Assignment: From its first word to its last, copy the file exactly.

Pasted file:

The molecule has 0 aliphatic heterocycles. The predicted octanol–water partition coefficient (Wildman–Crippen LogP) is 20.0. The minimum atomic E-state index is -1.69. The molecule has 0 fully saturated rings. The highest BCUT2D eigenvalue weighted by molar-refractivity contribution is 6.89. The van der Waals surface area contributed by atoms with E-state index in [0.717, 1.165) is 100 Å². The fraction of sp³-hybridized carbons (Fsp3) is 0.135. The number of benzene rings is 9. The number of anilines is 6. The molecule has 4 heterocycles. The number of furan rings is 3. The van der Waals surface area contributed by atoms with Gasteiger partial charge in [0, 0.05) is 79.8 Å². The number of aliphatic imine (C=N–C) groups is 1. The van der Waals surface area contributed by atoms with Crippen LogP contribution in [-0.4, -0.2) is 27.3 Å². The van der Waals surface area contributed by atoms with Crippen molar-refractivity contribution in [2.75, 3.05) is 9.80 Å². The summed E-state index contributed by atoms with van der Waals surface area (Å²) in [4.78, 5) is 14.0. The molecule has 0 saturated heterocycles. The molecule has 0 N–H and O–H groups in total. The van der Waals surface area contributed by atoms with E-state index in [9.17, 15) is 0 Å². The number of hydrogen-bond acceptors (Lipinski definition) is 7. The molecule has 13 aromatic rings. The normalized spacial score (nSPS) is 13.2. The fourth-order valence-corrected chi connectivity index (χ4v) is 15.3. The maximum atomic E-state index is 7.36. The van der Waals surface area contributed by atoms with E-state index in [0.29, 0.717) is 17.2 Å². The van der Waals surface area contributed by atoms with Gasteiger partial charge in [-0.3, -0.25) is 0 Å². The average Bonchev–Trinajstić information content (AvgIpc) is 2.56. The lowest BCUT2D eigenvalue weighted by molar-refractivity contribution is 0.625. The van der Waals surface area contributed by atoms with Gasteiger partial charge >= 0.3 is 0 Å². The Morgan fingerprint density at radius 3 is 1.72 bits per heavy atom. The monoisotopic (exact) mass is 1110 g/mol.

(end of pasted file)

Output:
The molecule has 0 aliphatic heterocycles. The predicted octanol–water partition coefficient (Wildman–Crippen LogP) is 20.0. The minimum atomic E-state index is -1.69. The molecule has 0 fully saturated rings. The highest BCUT2D eigenvalue weighted by molar-refractivity contribution is 6.89. The van der Waals surface area contributed by atoms with E-state index in [0.717, 1.165) is 100 Å². The fraction of sp³-hybridized carbons (Fsp3) is 0.135. The number of benzene rings is 9. The number of anilines is 6. The molecule has 4 heterocycles. The number of furan rings is 3. The van der Waals surface area contributed by atoms with Gasteiger partial charge in [0, 0.05) is 79.8 Å². The number of aliphatic imine (C=N–C) groups is 1. The van der Waals surface area contributed by atoms with Crippen LogP contribution in [-0.4, -0.2) is 27.3 Å². The van der Waals surface area contributed by atoms with Crippen molar-refractivity contribution in [2.75, 3.05) is 9.80 Å². The summed E-state index contributed by atoms with van der Waals surface area (Å²) in [4.78, 5) is 14.0. The molecule has 0 saturated heterocycles. The molecule has 0 N–H and O–H groups in total. The van der Waals surface area contributed by atoms with E-state index in [9.17, 15) is 0 Å². The number of hydrogen-bond acceptors (Lipinski definition) is 7. The molecule has 13 aromatic rings. The normalized spacial score (nSPS) is 13.2. The fourth-order valence-corrected chi connectivity index (χ4v) is 15.3. The maximum atomic E-state index is 7.36. The van der Waals surface area contributed by atoms with E-state index in [0.29, 0.717) is 17.2 Å². The van der Waals surface area contributed by atoms with Gasteiger partial charge in [-0.3, -0.25) is 0 Å². The average Bonchev–Trinajstić information content (AvgIpc) is 2.56. The lowest BCUT2D eigenvalue weighted by molar-refractivity contribution is 0.625. The van der Waals surface area contributed by atoms with Gasteiger partial charge >= 0.3 is 0 Å². The Morgan fingerprint density at radius 3 is 1.72 bits per heavy atom. The monoisotopic (exact) mass is 1110 g/mol.